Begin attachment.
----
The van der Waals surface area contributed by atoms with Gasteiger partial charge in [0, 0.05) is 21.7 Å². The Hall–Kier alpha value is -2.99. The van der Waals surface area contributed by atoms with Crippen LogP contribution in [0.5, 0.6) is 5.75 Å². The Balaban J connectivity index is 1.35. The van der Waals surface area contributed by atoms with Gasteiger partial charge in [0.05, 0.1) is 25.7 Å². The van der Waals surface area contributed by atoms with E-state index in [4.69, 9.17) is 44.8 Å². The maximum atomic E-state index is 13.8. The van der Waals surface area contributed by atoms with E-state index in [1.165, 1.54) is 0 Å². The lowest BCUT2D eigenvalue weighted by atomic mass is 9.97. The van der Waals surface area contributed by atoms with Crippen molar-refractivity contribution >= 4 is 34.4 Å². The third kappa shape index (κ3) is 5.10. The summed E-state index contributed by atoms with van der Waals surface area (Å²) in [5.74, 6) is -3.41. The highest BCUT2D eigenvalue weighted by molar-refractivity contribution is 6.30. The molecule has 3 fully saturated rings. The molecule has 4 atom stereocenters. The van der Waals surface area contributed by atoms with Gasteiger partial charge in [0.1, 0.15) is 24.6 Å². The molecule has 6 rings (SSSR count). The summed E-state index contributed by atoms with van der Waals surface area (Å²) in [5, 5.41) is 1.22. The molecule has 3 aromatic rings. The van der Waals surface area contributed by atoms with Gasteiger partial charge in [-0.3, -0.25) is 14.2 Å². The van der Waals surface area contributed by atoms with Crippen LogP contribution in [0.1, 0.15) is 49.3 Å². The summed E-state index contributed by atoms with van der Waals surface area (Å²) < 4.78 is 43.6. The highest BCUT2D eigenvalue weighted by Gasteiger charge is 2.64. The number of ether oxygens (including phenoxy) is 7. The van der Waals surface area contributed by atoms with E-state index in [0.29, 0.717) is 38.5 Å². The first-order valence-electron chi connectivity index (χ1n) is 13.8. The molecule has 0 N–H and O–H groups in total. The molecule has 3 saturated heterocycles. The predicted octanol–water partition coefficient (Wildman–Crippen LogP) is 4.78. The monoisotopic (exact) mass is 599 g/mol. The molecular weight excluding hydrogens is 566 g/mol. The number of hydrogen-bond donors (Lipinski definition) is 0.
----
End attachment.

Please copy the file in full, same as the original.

The van der Waals surface area contributed by atoms with Gasteiger partial charge in [0, 0.05) is 21.7 Å². The Hall–Kier alpha value is -2.99. The van der Waals surface area contributed by atoms with Crippen LogP contribution in [0.5, 0.6) is 5.75 Å². The Balaban J connectivity index is 1.35. The van der Waals surface area contributed by atoms with Gasteiger partial charge in [0.05, 0.1) is 25.7 Å². The van der Waals surface area contributed by atoms with E-state index in [4.69, 9.17) is 44.8 Å². The maximum atomic E-state index is 13.8. The van der Waals surface area contributed by atoms with E-state index in [1.165, 1.54) is 0 Å². The lowest BCUT2D eigenvalue weighted by atomic mass is 9.97. The van der Waals surface area contributed by atoms with Crippen molar-refractivity contribution >= 4 is 34.4 Å². The third kappa shape index (κ3) is 5.10. The summed E-state index contributed by atoms with van der Waals surface area (Å²) in [5.74, 6) is -3.41. The highest BCUT2D eigenvalue weighted by molar-refractivity contribution is 6.30. The molecule has 3 fully saturated rings. The molecule has 4 atom stereocenters. The van der Waals surface area contributed by atoms with Gasteiger partial charge in [0.1, 0.15) is 24.6 Å². The molecule has 6 rings (SSSR count). The summed E-state index contributed by atoms with van der Waals surface area (Å²) in [5, 5.41) is 1.22. The molecule has 3 aromatic rings. The van der Waals surface area contributed by atoms with Gasteiger partial charge in [-0.3, -0.25) is 14.2 Å². The van der Waals surface area contributed by atoms with Crippen LogP contribution in [0.1, 0.15) is 49.3 Å². The summed E-state index contributed by atoms with van der Waals surface area (Å²) < 4.78 is 43.6. The highest BCUT2D eigenvalue weighted by Gasteiger charge is 2.64. The number of ether oxygens (including phenoxy) is 7. The van der Waals surface area contributed by atoms with E-state index in [0.29, 0.717) is 38.5 Å². The first-order valence-electron chi connectivity index (χ1n) is 13.8. The molecule has 0 N–H and O–H groups in total. The molecule has 3 saturated heterocycles. The predicted octanol–water partition coefficient (Wildman–Crippen LogP) is 4.78. The monoisotopic (exact) mass is 599 g/mol. The molecular weight excluding hydrogens is 566 g/mol. The number of hydrogen-bond donors (Lipinski definition) is 0.